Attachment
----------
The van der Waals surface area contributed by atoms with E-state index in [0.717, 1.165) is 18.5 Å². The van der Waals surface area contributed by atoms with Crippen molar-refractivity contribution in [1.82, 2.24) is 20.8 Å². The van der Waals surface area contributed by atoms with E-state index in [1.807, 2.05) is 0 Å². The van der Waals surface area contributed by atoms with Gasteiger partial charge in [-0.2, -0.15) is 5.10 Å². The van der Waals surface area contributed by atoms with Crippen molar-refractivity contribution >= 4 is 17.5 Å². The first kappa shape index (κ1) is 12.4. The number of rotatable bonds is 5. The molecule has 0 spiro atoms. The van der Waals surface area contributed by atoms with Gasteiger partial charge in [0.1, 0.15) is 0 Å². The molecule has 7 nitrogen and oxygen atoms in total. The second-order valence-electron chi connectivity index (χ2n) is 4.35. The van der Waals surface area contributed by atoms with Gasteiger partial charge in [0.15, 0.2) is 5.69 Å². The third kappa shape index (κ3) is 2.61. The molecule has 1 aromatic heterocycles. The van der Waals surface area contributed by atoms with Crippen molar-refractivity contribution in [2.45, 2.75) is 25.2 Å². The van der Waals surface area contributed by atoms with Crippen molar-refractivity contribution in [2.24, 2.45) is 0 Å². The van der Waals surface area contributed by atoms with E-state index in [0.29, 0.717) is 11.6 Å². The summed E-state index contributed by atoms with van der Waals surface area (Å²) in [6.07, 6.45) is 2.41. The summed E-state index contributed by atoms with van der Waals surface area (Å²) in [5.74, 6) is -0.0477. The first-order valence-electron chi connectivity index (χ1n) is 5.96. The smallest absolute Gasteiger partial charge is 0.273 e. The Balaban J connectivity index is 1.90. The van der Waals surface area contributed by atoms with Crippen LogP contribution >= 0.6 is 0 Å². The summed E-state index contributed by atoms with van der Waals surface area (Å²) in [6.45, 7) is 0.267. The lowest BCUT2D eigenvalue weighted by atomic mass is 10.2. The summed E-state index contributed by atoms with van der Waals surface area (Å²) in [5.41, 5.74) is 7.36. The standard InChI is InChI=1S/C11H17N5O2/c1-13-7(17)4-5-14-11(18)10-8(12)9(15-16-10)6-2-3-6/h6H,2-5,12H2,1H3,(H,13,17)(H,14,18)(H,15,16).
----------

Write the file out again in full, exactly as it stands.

The van der Waals surface area contributed by atoms with E-state index in [0.717, 1.165) is 18.5 Å². The van der Waals surface area contributed by atoms with Crippen molar-refractivity contribution in [1.82, 2.24) is 20.8 Å². The van der Waals surface area contributed by atoms with E-state index in [1.807, 2.05) is 0 Å². The van der Waals surface area contributed by atoms with Gasteiger partial charge in [-0.2, -0.15) is 5.10 Å². The van der Waals surface area contributed by atoms with Crippen molar-refractivity contribution >= 4 is 17.5 Å². The first kappa shape index (κ1) is 12.4. The number of rotatable bonds is 5. The molecule has 0 spiro atoms. The van der Waals surface area contributed by atoms with Gasteiger partial charge in [0.1, 0.15) is 0 Å². The molecule has 7 nitrogen and oxygen atoms in total. The second-order valence-electron chi connectivity index (χ2n) is 4.35. The van der Waals surface area contributed by atoms with Gasteiger partial charge in [0.15, 0.2) is 5.69 Å². The third kappa shape index (κ3) is 2.61. The molecule has 1 aromatic heterocycles. The van der Waals surface area contributed by atoms with Crippen molar-refractivity contribution in [2.45, 2.75) is 25.2 Å². The van der Waals surface area contributed by atoms with Crippen molar-refractivity contribution in [2.24, 2.45) is 0 Å². The van der Waals surface area contributed by atoms with E-state index in [0.29, 0.717) is 11.6 Å². The summed E-state index contributed by atoms with van der Waals surface area (Å²) in [6.07, 6.45) is 2.41. The summed E-state index contributed by atoms with van der Waals surface area (Å²) in [5.74, 6) is -0.0477. The first-order valence-electron chi connectivity index (χ1n) is 5.96. The smallest absolute Gasteiger partial charge is 0.273 e. The Balaban J connectivity index is 1.90. The van der Waals surface area contributed by atoms with Crippen LogP contribution >= 0.6 is 0 Å². The summed E-state index contributed by atoms with van der Waals surface area (Å²) in [6.45, 7) is 0.267. The lowest BCUT2D eigenvalue weighted by atomic mass is 10.2. The summed E-state index contributed by atoms with van der Waals surface area (Å²) in [5.41, 5.74) is 7.36. The standard InChI is InChI=1S/C11H17N5O2/c1-13-7(17)4-5-14-11(18)10-8(12)9(15-16-10)6-2-3-6/h6H,2-5,12H2,1H3,(H,13,17)(H,14,18)(H,15,16).